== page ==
We coregistered the MRIs and computed the mean R2* maps of SO and BCAO-treated animals using in-house software (Martinos Center for Biomedical Imaging at Massachusetts General Hospital). Corresponding brain slices were subtracted (CI minus SO) and the percent decrease in R2* was computed. We chose to use the R2* values, defined as the inverse of T2* values. A computer-generated color scale in negative values, ranging from −10 to −50%, is presented for reference. Approximate outlines of the hippocampus were drawn from rapid acquisition with relaxation enhancement (RARE) anatomic images and transposed onto the color-coded subtraction map for anatomic reference. The subtraction R2* map minimized possible artifact stemming from the position of the surface coil in both groups. We selected magnetic resonance slices from the MRI data of each animal group (0.7 to −2.7 mm, relative to bregma) for t-test statistical analysis but avoided slices with partial-volume artifacts in regions close to the olfactory bulbs and the nose.
We compared (1) DNA fragmentation in postmortem samples and (2) DWI in live C57Black6 mice (n > 4 each group) after BCAO-induced CI or SO (see Figure 2A for the protocol). We observed that BCAO induces DNA fragmentation as early as 1 day of reperfusion in the hippocampus and cortex and that the areas with TUNEL-positive nuclei included the dentate gyrus (DG) and pyramidal cell layer of the cornu Ammonis (CA) fields. Figure 2, B and C, compare TUNEL-negative and TUNEL-positive nuclei in the CA3 region of the hippocampus of SO and BCAO-induced animals, respectively. DNA fragmentation also occurs in the cortex and striatum (Figure 2, D and G). Because they have no antigen for glial fibrillary acidic protein, cells showing DNA fragmentation were identified as neurons (Figure 2, E and F). Figure 2F shows gliosis-reactive glia; astrocyte enlargement can be identified near the apoptotic neuron (arrow), around vessel walls, and near ventricular walls. In some animals, a certain portion of neurons in the CA1 formation did not show DNA fragmentation 1 day after BCAO (box, Figure 2D). Neurons both with and without neuropeptide Y are vulnerable to DNA fragmentation (Figure 2, G and H).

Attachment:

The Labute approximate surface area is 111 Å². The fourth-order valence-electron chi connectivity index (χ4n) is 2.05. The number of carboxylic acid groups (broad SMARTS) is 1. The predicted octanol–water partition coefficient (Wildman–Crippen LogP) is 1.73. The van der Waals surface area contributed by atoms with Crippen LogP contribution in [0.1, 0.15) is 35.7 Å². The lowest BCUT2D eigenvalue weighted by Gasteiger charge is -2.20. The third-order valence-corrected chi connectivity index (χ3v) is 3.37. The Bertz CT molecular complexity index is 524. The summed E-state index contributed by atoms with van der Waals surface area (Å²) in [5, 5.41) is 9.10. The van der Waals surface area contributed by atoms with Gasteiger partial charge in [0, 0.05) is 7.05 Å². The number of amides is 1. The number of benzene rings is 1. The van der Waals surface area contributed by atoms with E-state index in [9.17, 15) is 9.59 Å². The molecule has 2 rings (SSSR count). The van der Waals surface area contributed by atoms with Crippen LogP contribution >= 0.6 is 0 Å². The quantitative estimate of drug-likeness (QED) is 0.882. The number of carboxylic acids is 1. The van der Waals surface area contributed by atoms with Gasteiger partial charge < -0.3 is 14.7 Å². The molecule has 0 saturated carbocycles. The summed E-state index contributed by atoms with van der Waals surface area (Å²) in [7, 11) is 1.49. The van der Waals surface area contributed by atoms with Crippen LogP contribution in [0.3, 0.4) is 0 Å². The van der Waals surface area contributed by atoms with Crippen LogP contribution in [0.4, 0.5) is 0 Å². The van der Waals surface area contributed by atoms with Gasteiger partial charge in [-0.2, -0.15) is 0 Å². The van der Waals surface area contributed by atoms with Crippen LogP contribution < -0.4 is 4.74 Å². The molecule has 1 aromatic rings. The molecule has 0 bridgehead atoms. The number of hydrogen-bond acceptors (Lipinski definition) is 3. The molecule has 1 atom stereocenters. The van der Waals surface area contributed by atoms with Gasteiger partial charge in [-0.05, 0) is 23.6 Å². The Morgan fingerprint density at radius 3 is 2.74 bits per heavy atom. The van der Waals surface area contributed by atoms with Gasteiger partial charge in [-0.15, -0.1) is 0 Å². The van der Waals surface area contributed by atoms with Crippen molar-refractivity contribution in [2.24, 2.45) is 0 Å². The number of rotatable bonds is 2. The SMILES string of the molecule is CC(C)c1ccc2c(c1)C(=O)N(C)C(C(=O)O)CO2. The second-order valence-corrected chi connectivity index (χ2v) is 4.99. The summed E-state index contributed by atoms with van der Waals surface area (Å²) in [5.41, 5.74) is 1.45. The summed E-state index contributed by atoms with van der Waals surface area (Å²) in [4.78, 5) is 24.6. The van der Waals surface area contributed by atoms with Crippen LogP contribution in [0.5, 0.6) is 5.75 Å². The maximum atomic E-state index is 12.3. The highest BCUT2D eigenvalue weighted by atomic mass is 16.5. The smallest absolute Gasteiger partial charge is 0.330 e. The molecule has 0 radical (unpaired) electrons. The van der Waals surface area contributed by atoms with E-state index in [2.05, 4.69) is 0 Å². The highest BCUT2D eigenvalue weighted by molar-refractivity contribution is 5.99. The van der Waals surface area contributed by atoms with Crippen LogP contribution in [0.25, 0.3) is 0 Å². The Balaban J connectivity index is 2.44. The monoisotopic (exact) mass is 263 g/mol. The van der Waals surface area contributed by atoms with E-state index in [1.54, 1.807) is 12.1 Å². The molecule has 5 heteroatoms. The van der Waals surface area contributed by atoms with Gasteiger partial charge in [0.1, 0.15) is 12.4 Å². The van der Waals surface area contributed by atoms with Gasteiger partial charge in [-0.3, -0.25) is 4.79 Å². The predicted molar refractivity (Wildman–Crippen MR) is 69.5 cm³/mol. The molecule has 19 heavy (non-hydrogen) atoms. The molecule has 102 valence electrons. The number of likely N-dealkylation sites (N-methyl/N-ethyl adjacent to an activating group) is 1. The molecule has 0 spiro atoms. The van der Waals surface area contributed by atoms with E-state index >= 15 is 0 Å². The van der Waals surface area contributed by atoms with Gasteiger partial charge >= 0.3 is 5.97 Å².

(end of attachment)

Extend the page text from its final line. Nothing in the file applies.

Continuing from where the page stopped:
DWI, along with ADC, identifies small alternations in tissue and indicates regional diffusion of water molecules resulting from metabolic effects of CI. DWI is a sensitive marker for edema induced by stroke episodes in humans.38 We detected hyperintensity using DWI and constructed maps of the ADC in each live animal treated with either transient 60-minute BCAO or SO; we observed that changes in DWI and ADC were detectable 10 hours post-treatment in all animals after BCAO of 60 minutes. DWI hyperintensity was found to occur concurrently with ADC reduction in the striatum and septal nucleus at 1 day of reperfusion (Figure 3A). Nearly half of the animals treated with BCAO showed edema in the thalamus and hypothalamus, either at 1 day of reperfusion (not shown) or at 7 days (arrows, Figure 3B). Because cortical regions did not show focal abnormalities on DWI (see Figure 3A) but statistical analysis revealed ADC reduction (Figure 3C), we identified cortical edema by comparing ADC. We observed no necrosis with 2,3,5-TTC assessment in 10 of 11 BCAO-treated animals that showed edema (not shown). DWI (and reduction in ADC) did not allow us to conclude that hippocampal damage had occurred, although we did observe DNA fragmentation using the TUNEL assay in these regions (see Figure 2C).